…Nafiseh Kouhnavard, a presenter on BBC Persian’s talkshow Your Turn, is one of the victims. In a fake Facebook account that carries her name and picture, she supposedly confesses to a culture of extramarital relationships among journalists working for the BBC’s Persian service. The fake comments attributed to Kouhnavard were reproduced extensively in Iran.

"You wrote about my relationships with my colleagues," she is falsely quoted by a national newspaper in Iran as saying. "Swinging … is not only limited to me, in fact it is common and normal here.

First carried in Vatan-e-Emrooz daily, the fake material has since been republished by state-affiliated news organisations. The fabricated contents are usually chosen carefully to target the most sensitive issues in Iran, especially among conservatives wary of western lifestyles.

The Guardian, Iran creates fake blogs in smear campaign against journalists in exile.

Yesterday they raided radio stations; today we have explosions at journalists’ homes.

There is an open effort to terrorize the media, a vital part of our democracy.

Simos Kedikoglou, spokesperson, Greek Government, in response to an attack against five journalists by a group called Lovers of Lawlessness. The group claims the journalists are sympathetic to the austerity measures being imposed on the country due to its economic crisis. New York Times, Journalists in Greece Are Becoming Targets.

The News: On Friday, attackers detonated gas canisters at the homes of an editor, two broadcasters, a crime reporter and a former journalist who’s now spokesman for a government agency privatizing Greek assets.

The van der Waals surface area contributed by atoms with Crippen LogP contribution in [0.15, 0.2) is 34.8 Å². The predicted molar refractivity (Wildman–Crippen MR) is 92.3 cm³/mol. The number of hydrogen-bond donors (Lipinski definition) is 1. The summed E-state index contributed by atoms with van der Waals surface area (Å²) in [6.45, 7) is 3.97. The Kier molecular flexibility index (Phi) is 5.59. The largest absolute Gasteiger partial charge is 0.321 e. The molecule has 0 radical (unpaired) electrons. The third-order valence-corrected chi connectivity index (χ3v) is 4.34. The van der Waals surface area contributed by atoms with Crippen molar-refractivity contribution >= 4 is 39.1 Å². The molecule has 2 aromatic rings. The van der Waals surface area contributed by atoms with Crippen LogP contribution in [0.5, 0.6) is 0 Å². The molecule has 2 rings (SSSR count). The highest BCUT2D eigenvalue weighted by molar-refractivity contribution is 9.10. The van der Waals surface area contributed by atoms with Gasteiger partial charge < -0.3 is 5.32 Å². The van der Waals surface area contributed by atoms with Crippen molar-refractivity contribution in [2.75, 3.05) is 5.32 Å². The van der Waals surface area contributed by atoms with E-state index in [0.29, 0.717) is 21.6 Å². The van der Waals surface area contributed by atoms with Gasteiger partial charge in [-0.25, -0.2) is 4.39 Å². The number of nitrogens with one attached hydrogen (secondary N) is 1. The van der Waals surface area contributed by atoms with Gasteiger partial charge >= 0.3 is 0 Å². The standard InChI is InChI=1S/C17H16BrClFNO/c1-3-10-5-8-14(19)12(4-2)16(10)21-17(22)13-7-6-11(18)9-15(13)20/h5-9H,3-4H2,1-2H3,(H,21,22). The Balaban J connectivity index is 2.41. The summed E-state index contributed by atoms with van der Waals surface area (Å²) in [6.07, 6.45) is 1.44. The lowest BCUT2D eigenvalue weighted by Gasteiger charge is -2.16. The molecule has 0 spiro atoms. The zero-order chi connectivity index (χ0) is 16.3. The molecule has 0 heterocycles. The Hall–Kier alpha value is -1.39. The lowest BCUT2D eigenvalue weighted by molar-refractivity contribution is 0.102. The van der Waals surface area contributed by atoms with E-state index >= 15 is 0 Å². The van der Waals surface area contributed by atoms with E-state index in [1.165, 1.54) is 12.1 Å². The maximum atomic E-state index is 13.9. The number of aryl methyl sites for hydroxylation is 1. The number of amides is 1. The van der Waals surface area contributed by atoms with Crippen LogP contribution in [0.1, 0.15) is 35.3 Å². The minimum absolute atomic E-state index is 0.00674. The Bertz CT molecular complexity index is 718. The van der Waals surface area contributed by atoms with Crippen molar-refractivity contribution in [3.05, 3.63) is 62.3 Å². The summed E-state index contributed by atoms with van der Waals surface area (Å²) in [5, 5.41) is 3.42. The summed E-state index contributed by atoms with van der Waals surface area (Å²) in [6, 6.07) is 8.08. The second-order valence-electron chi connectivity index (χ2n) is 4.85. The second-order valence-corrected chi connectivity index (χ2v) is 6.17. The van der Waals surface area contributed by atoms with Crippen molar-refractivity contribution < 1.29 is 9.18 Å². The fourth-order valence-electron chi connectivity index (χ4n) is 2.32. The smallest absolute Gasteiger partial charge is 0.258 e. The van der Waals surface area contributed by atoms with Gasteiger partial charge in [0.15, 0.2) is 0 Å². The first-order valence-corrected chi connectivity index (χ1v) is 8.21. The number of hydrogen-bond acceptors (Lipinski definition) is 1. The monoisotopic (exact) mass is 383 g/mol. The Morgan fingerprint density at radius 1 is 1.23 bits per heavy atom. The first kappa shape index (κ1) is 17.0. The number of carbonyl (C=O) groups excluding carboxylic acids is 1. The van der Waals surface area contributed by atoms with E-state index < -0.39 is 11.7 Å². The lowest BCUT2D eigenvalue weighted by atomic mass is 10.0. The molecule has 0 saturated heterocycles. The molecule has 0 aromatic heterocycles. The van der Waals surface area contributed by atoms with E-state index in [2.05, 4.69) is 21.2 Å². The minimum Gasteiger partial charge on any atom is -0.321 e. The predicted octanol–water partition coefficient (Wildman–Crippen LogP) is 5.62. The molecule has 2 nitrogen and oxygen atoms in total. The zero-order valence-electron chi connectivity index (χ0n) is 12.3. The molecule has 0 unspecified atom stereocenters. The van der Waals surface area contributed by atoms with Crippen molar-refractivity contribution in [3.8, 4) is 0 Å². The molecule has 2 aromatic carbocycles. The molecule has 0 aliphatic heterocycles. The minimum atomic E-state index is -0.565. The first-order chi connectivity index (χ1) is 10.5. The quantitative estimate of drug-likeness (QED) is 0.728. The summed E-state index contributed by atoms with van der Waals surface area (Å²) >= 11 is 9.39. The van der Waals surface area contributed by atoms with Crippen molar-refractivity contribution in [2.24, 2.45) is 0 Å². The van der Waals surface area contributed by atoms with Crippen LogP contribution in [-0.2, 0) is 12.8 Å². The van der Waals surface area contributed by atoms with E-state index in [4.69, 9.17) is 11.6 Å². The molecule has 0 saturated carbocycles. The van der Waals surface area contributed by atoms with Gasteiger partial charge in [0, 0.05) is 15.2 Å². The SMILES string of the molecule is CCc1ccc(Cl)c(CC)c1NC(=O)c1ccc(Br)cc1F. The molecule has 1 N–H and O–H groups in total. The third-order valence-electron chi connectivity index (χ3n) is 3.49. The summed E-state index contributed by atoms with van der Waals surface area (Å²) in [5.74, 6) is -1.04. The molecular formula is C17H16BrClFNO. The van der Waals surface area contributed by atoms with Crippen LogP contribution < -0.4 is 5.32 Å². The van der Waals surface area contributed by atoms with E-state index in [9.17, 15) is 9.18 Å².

"These attacks are the most visible expression of an increasingly dangerous climate for all journalists, who are being turned into the scapegoats of a crisis they are just analysing," said Reporters Without Borders in a statement.

As the Times reports, “Activism by far-left groups appears to be on the rise after a series of attacks and threats against journalists last year by Golden Dawn, the far-right neo-facist group.”

No one was injured in the attacks.

A safe haven for journalists in Colombia
fjp-latinamerica:

La Otra Orilla (The Other Shore) is a Colombian website dedicated to publishing the work of threatened and displaced journalists of the country’s provinces. When independent journalists working in the provinces are threatened by the guerrilla, drug cartels or paramilitary groups, they usually relocate to Bogota, the capital, looking for safety. Soon, they lose their contacts, they are forced to stop writing and, eventually, lose their income source. The Other Shore seeks to support these journalists.